According to govt officials, since etailers are the facilitators, they will be held responsible. ‘The fine can start from Rs 25,000 for the first offence. It can get extended for multiple offences. There is no immediate clarity whether there will be a cap on the fine.
Etailers such as Amazon and Flipkart will be held liable and can be fined if sellers on their platforms do not publish the country of origin on their products, according to a senior government official.
"When you (etailers) allow sellers (to sell)..., do not allow them to violate the law. You will be held liable because you are the facilitator," the official told Moneycontrol on condition of anonymity.
According to him, companies are liable to pay a fine starting from Rs 25,000 for the first offence. It can get extended for multiple offences. There was no immediate clarity if there will be a cap on fine. Currently, just 70 percent of the listings available on the two ecommerce companies comply with this rule.
Last month, the Ministry of Consumer Affairs had sent the two etailers notices for not displaying the country of origin on products sold on their websites. The ministry had asked them to explain the reason within 15 days, failing which action would be initiated against them as per the provisions of the Legal Metrology Rules, 2011.
According to the source quoted above, the etailers have sent their responses to the government stating that they have already started delisting sellers who have failed to display the country of origin of their products. “The government is now examining their response and will decide on the next mode of action shortly.”
Flipkart did not respond to queries.
An Amazon spokesperson said: “Amazon.in is a marketplace enabling third party sellers to list and offer goods for sale to customers in India. Third-party sellers list, own and sell products on the marketplace, and they are also responsible for updating the country of origin, as legally mandated. We display country of origin information for all products as provided to us by the sellers."
How do etailers resolve the issue?
Industry sources said etaliers can scan through the products listed on their websites through data search algorithms to figure out which fields are populated and which are not in the product listing form.
However, even as they can scan out the listings which do not have the country of origin mentioned, they cannot update that themselves since that information lies with the sellers who listed the products. Etailers have been consistently asking sellers to update their listings in the last few months.
According to an industry source, the companies are weeding out sellers from the marketplaces organically. “Sellers who do not provide the details of the country of origin will not be able to list their products and are automatically exiting the system.” There is no immediate clarity on the number of sellers who have exited so far.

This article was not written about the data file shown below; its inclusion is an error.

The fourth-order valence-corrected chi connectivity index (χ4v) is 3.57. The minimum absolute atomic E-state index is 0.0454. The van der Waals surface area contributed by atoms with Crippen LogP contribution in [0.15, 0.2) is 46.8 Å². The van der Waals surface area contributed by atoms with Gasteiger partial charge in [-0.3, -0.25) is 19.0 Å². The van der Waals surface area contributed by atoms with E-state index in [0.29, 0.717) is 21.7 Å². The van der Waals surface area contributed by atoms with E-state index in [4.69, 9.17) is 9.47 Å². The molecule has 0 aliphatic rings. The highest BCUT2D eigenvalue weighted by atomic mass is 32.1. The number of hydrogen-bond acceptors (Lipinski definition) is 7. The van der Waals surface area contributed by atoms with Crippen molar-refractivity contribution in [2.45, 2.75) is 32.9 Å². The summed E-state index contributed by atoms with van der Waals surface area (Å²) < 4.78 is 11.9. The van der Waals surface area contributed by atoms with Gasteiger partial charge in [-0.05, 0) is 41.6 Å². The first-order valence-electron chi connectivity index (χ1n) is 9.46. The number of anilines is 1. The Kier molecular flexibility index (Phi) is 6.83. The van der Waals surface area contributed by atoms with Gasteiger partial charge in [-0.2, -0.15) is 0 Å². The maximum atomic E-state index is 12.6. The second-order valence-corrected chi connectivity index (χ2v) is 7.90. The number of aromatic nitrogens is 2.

Issue lies with older listings
While the new listings have started displaying the country of origin, the issue is mostly occurring with the older listings that have been there before the government highlighted this issue in July, following the standoff on the India-China border.
The listings are in millions and will take a reasonable amount of time to get updated. It was easier for companies to make it compulsory for sellers to mention the country of origin to the new products being listed. But in order to take care of the existing or legacy listings, a lot of scanning is required, a source said.
Meanwhile, multiple sourcing of products is also making it difficult for sellers to categorise the name of the country as they face issues in ascertaining the exact origin of the product.
In their response to the government, the etailers have sought time on behalf of the sellers who are trying to update the older listings.
Idea behind the rule
The idea behind displaying the country of origin on the product is to ensure that consumers make an informed choice at a time when nationalism is ruling the roost in the wake of anti-China sentiments following the Galwan Valley clash. It is also happening at a time when the government is trying to push hard for its Make-In-India initiative, sources said.
Blow for MSMEs
Micro, Small and Medium Enterprises (MSMEs) which have felt a heavy blow, post the pandemic, also want the government to go slow with this as they fear it will directly impact their businesses, a good amount of which is coming from online.
“Strict compliance should be deferred at least for the next six months as most MSMEs are yet to get out of the havoc unleashed by the COVID-19 pandemic, with disruptions in supply chain, lower demand and employee welfare testing their sustainability,” said Vinod Kumar, President, India SME Forum.“Ecommerce has been a big enabler both for national sales as well as for exports and offers great potential for MSMEs from across the length and breadth of the country, including in rural clusters and tier 2 and 3 cities. Knee-jerk policy decisions will only put more burden on a vulnerable sector with a death rate of above 38 percent, and yet has been the mainstay of India's employment-generation,” he said.